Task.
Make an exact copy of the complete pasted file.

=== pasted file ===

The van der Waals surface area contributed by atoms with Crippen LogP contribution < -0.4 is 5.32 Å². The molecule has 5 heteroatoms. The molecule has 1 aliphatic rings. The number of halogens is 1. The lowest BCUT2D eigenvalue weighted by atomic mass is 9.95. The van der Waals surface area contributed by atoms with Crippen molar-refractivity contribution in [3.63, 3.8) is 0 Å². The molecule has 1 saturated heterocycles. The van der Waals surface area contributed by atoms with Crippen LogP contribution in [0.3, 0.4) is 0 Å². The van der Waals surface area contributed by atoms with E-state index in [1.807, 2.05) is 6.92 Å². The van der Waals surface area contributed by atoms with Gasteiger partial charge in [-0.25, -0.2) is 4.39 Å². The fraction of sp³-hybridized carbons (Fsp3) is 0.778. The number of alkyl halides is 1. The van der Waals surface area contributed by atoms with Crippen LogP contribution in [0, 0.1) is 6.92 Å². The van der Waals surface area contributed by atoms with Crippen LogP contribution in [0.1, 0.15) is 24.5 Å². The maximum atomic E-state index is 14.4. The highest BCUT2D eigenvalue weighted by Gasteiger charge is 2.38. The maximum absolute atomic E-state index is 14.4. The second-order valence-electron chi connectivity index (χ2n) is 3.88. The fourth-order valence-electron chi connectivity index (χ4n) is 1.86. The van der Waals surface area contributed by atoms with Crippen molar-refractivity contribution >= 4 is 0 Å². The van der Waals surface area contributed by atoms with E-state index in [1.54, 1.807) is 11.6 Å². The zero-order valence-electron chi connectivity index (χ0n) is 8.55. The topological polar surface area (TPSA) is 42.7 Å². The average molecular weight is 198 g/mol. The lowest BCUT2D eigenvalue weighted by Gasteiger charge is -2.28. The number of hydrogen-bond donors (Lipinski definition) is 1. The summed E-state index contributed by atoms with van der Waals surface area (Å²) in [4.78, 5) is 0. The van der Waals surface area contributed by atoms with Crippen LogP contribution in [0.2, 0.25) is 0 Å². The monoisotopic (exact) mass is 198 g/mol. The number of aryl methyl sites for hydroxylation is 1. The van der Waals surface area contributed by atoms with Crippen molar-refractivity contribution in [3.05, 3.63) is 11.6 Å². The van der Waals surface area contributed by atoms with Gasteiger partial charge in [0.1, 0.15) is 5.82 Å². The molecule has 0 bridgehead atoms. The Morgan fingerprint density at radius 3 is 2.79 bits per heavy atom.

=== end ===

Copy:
The van der Waals surface area contributed by atoms with Crippen LogP contribution < -0.4 is 5.32 Å². The molecule has 5 heteroatoms. The molecule has 1 aliphatic rings. The number of halogens is 1. The lowest BCUT2D eigenvalue weighted by atomic mass is 9.95. The van der Waals surface area contributed by atoms with Crippen molar-refractivity contribution in [3.63, 3.8) is 0 Å². The molecule has 1 saturated heterocycles. The van der Waals surface area contributed by atoms with Crippen LogP contribution in [0.3, 0.4) is 0 Å². The van der Waals surface area contributed by atoms with E-state index in [1.807, 2.05) is 6.92 Å². The van der Waals surface area contributed by atoms with Gasteiger partial charge in [-0.25, -0.2) is 4.39 Å². The fraction of sp³-hybridized carbons (Fsp3) is 0.778. The number of alkyl halides is 1. The van der Waals surface area contributed by atoms with Crippen LogP contribution in [0, 0.1) is 6.92 Å². The van der Waals surface area contributed by atoms with Crippen LogP contribution in [0.1, 0.15) is 24.5 Å². The maximum atomic E-state index is 14.4. The highest BCUT2D eigenvalue weighted by Gasteiger charge is 2.38. The maximum absolute atomic E-state index is 14.4. The second-order valence-electron chi connectivity index (χ2n) is 3.88. The fourth-order valence-electron chi connectivity index (χ4n) is 1.86. The van der Waals surface area contributed by atoms with Crippen molar-refractivity contribution >= 4 is 0 Å². The van der Waals surface area contributed by atoms with E-state index in [1.54, 1.807) is 11.6 Å². The zero-order valence-electron chi connectivity index (χ0n) is 8.55. The topological polar surface area (TPSA) is 42.7 Å². The average molecular weight is 198 g/mol. The lowest BCUT2D eigenvalue weighted by Gasteiger charge is -2.28. The number of hydrogen-bond donors (Lipinski definition) is 1. The summed E-state index contributed by atoms with van der Waals surface area (Å²) in [4.78, 5) is 0. The van der Waals surface area contributed by atoms with Crippen LogP contribution in [0.2, 0.25) is 0 Å². The monoisotopic (exact) mass is 198 g/mol. The number of aryl methyl sites for hydroxylation is 1. The van der Waals surface area contributed by atoms with Crippen molar-refractivity contribution in [3.05, 3.63) is 11.6 Å². The van der Waals surface area contributed by atoms with Gasteiger partial charge in [0.1, 0.15) is 5.82 Å². The molecule has 0 bridgehead atoms. The Morgan fingerprint density at radius 3 is 2.79 bits per heavy atom.